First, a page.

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Crop Science Abstract -

Effects of Insect Tripping on Seed Yield of Common Bean


This article in CS

  1. Vol. 39 No. 2, p. 428-433
    Received: Mar 23, 1998

    * Corresponding author(s): waines@ucrac1.ucr.edu
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  1. F. J. Ibarra-Perez,
  2. D. Barnhart,
  3. B. Ehdaie,
  4. K. M. Knio and
  5. J. G. Waines 
  1. Instituto Nacional de Investigaciones Forestales y Agropecuarias, CE Valle del Guadiana, Apartado Postal 186, 34000 Durango, Mexico
    Dep. Biology, American University of Beirut,, Lebanon
    Dep. of Botany and Plant Sciences, Univ. of California, Riverside, CA 92521-0124



Insect tripping might enhance seed production in common bean (Phaseolus vulgaris L.). The effect of flower visits by insects on seed production was studied during 3 yr, 1992 to 1994, in Riverside, CA, using four cultivars with different growth habits: Linden, Pindak, PI 164778, and Ferry Morse 53 (FM 53). Each year, a factorial experiment in a randomized complete block design with four replicates was used. Each cultivar was grown under three treatments: (i) exposed to open visitation by all insects, (ii) in insect-proof cages, and (iii) in cages with bumblebees. All pods produced by bean plants were collected and counted, and seed yield was determined. Year-to-year variation had signiticant impact on cultivar performance and treatment effects. The bean lines were significantly different for seed yield. The treatment effects were not consistent across years. The old cultivar FM 53 and line PI 164778 had no clear trend for seed yield response to insect visits across years, whereas Linden and Pindak showed a more defined and positive response to visits. Seed yield of Linden was similar in the open visitation and caged-with-bumblebees treatments but was significantly higher than that of caged plants, by 13% in 1992 and by 35% in 1994. Pindak showed a 9% increase in seed yield when plants were visited by insects in the open or in caged treatments compared with caged plants in 1992. The results indicate that cultivars such as Linden and Pindak, which behave as determinate plants, may respond to bumblebee tripping by increasing seed yield.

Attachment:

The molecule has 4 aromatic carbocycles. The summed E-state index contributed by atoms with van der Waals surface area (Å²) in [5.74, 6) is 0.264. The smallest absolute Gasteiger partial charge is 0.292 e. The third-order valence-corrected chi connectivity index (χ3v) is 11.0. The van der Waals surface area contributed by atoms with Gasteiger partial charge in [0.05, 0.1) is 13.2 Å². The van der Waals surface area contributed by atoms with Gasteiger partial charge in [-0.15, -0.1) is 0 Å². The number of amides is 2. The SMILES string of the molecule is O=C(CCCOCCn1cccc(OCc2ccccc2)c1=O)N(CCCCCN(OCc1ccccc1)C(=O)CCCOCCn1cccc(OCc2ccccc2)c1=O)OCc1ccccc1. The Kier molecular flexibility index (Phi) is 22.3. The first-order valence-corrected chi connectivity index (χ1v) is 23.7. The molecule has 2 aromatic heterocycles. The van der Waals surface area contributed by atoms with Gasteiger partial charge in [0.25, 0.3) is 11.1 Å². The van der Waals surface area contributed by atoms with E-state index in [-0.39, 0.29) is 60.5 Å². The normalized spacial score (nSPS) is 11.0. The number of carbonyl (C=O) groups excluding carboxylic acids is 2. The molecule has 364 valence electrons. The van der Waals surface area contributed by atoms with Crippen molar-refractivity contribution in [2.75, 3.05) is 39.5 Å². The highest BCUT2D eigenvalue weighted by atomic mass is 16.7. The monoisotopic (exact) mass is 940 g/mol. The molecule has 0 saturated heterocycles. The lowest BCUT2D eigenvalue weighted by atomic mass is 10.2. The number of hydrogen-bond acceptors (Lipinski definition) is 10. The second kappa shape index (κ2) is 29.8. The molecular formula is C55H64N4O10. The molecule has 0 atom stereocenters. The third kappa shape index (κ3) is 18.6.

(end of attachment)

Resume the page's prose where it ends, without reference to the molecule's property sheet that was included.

0124. F.J. Ibarra-Perez acknowledges support from the Consejo Nacional de Ciencia y Tecnologia, Mexico. Research supported in part by California Agric. Exp. Stn., California Dry Bean Board, and USDA CSRS, Regional Research Project W-150, UCR-Mexico Collaborative Research and Training Group, and UC MEXUS. Part of the dissertation submitted by the senior author in fulfillment of the requirements for the Ph.D. degree.

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